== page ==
How Can We Make People Care About Climate Change?
Norwegian psychologist Per Espen Stoknes has studied why so many people have remained unconcerned about climate change. In a Yale Environment 360 interview, he talks about the psychological barriers to public action on climate and how to overcome them. Source: Yale Environment360, 7/9/15
|Wednesday, July 8, 2015|
Not-for-profit Grocery Store Makes Wholesome Food Accessible to All
As Whole Foods get slammed in the press for overcharging customers, a not-for-profit grocery store is modeling a different way of selling food. Daily Table in Dorchester, Massachusetts collects excess food from a network of growers, supermarkets, manufacturers and suppliers, and offers it at steep discounts to shoppers. Source: Shareable, 7/8/15
Power Your Car With a Biofuel Made From Beer
"Brewtroleum" is reportedly the first-ever fuel produced from used yeast. Source: CityLab, 7/8/15
Nine ways to overcome barriers to sustainable business
From competition to communication, there are numerous challenges to sustainable business. Here's what the experts say about overcoming them. Source: The Guardian, 7/8/15
Recycling Industry Created Its Own Mess
Adam Minter writes, "The recycling industry likes to imply that the American public, and its allegedly lax recycling habits, bear responsibility for its sinking fortunes. But before reaching for their wallets, Americans ought to scrutinize why exactly recycling companies' promises of a low-cost green future didn't pan out. The real turning point wasn't a decline in Americans' interest in recycling, but a gradual shift in what Americans started throwing away -- one that many recycling companies could have, but failed to, prepare for." Source: Bloomberg Views, 7/7/15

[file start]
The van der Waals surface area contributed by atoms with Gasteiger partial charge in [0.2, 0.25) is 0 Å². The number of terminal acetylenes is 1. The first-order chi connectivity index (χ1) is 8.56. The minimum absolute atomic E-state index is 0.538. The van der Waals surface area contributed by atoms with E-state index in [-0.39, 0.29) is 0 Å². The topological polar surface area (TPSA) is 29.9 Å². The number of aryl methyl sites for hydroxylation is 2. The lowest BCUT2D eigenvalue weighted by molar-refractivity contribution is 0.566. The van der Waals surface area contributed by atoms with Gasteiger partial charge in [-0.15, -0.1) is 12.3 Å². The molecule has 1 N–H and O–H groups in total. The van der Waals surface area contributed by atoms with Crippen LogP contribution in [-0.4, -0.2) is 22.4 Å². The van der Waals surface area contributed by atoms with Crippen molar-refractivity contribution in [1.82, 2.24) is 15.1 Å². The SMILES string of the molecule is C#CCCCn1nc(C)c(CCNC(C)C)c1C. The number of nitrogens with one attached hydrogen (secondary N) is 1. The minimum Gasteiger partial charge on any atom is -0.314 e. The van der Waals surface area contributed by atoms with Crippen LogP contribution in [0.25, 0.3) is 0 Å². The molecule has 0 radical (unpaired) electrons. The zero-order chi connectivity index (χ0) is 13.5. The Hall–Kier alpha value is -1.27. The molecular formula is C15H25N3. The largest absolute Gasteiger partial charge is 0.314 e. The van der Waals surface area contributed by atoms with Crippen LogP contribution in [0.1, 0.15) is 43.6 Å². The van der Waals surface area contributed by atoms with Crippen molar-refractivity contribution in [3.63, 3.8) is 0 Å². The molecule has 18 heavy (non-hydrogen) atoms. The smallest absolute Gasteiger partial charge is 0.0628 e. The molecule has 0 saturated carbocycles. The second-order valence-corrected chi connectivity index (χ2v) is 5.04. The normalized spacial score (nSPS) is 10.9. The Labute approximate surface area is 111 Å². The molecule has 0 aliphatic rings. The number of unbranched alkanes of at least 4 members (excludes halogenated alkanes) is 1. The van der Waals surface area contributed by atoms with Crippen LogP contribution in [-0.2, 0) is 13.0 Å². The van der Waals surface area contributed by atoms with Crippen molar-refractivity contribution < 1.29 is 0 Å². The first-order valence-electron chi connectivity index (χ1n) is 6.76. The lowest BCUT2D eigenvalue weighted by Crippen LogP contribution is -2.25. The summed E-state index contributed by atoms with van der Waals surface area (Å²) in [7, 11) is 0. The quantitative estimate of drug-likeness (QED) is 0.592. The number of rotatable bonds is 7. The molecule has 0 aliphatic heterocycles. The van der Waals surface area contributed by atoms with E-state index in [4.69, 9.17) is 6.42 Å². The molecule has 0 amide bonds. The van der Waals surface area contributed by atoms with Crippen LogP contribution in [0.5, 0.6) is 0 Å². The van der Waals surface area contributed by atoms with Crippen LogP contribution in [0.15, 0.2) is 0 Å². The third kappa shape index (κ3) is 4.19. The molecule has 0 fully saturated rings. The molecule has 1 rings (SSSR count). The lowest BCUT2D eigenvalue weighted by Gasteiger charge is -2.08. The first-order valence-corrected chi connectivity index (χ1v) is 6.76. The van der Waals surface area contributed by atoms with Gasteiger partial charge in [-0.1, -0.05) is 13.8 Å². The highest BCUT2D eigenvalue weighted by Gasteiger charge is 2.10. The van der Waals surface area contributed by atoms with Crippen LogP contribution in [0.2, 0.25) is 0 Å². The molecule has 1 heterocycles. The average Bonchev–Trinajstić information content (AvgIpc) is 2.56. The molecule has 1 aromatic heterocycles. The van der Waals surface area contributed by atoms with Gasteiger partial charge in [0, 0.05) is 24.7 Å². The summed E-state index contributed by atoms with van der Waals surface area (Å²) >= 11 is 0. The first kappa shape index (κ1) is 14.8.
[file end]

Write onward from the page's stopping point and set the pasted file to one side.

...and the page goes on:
|Tuesday, July 7, 2015|
Chicago makes bike sharing service more affordable for low-income city residents
Chicago has launched the Divvy for Everyone (D4E) program to address financial barriers and increase access to their bike sharing service. While the price of an annual membership breaks down to only twenty cents a day, some Chicagoans cannot use Divvy because they do not have credit or debit cards or are on a fixed income. Source: Environmental News Bits, 7/7/15
Americans May Be Wasting More Food Than They Think
Most Americans are aware that food waste is a problem, are concerned about it, and say they work to reduce their own waste, but nearly three quarters believe that they waste less food than the national average, new research suggests.
The findings, from the Johns Hopkins Center for a Livable Future (CLF) at the Johns Hopkins Bloomberg School of Public Health, are significant given that 31 to 40 percent of the American food supply goes to waste, primarily in homes, stores and restaurants. The top foods wasted, by weight, are fruits and vegetables, due in part to their perishability and bulk. Food waste costs Americans $161.6 billion annually.
A report on the research is published June 10 in the journal PLOS ONE
: Johns Hopkins Center for a Livable Future, 6/10/15
Chicago Is Hoping to Retire the Word "Waste"
The Metropolitan Water Reclamation District of Greater Chicago's new five-year strategic plan expands on the work the agency has been doing on everything from flood mitigation to infrastructure maintenance, and focuses on making wastewater management more productive. The District aims to harvest useful nutrients (or, resources) during wastewater processing and put them to good use. Source: Next City, 5/26/15